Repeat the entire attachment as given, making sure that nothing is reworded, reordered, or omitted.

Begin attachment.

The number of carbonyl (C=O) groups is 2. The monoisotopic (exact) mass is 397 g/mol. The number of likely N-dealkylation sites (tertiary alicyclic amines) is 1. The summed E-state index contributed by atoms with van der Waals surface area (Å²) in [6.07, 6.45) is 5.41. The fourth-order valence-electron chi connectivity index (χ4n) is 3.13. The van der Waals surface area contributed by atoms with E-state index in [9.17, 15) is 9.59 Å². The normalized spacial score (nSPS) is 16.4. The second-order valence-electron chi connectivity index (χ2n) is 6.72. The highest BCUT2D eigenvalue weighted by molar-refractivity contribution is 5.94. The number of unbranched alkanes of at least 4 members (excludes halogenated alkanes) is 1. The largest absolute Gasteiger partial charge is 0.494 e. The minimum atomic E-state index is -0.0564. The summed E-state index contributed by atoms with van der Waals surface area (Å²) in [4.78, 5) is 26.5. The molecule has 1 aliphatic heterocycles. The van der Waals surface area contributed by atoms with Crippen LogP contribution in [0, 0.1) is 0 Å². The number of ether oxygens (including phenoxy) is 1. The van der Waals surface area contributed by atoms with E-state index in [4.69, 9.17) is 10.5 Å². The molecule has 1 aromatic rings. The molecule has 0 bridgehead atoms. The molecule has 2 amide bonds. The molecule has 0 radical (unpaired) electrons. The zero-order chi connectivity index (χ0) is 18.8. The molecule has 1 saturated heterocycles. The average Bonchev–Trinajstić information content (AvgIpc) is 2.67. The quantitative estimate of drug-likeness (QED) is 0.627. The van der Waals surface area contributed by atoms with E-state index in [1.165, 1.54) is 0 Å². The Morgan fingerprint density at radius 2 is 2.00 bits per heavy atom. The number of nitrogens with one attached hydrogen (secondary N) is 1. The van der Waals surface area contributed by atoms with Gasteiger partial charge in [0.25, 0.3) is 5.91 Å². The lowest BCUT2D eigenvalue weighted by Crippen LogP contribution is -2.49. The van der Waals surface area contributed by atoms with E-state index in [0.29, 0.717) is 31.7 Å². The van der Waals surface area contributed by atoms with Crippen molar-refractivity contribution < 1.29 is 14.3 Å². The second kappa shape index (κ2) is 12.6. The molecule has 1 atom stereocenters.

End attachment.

The number of carbonyl (C=O) groups is 2. The monoisotopic (exact) mass is 397 g/mol. The number of likely N-dealkylation sites (tertiary alicyclic amines) is 1. The summed E-state index contributed by atoms with van der Waals surface area (Å²) in [6.07, 6.45) is 5.41. The fourth-order valence-electron chi connectivity index (χ4n) is 3.13. The van der Waals surface area contributed by atoms with E-state index in [9.17, 15) is 9.59 Å². The normalized spacial score (nSPS) is 16.4. The second-order valence-electron chi connectivity index (χ2n) is 6.72. The highest BCUT2D eigenvalue weighted by molar-refractivity contribution is 5.94. The number of unbranched alkanes of at least 4 members (excludes halogenated alkanes) is 1. The largest absolute Gasteiger partial charge is 0.494 e. The minimum atomic E-state index is -0.0564. The summed E-state index contributed by atoms with van der Waals surface area (Å²) in [4.78, 5) is 26.5. The molecule has 1 aliphatic heterocycles. The van der Waals surface area contributed by atoms with Crippen LogP contribution in [0, 0.1) is 0 Å². The number of ether oxygens (including phenoxy) is 1. The van der Waals surface area contributed by atoms with E-state index in [4.69, 9.17) is 10.5 Å². The molecule has 1 aromatic rings. The molecule has 0 bridgehead atoms. The molecule has 2 amide bonds. The molecule has 0 radical (unpaired) electrons. The zero-order chi connectivity index (χ0) is 18.8. The molecule has 1 saturated heterocycles. The average Bonchev–Trinajstić information content (AvgIpc) is 2.67. The quantitative estimate of drug-likeness (QED) is 0.627. The van der Waals surface area contributed by atoms with E-state index in [1.165, 1.54) is 0 Å². The Morgan fingerprint density at radius 2 is 2.00 bits per heavy atom. The number of nitrogens with one attached hydrogen (secondary N) is 1. The van der Waals surface area contributed by atoms with Gasteiger partial charge in [0.25, 0.3) is 5.91 Å². The lowest BCUT2D eigenvalue weighted by Crippen LogP contribution is -2.49. The van der Waals surface area contributed by atoms with E-state index in [0.29, 0.717) is 31.7 Å². The van der Waals surface area contributed by atoms with Crippen molar-refractivity contribution < 1.29 is 14.3 Å². The second kappa shape index (κ2) is 12.6. The molecule has 1 atom stereocenters.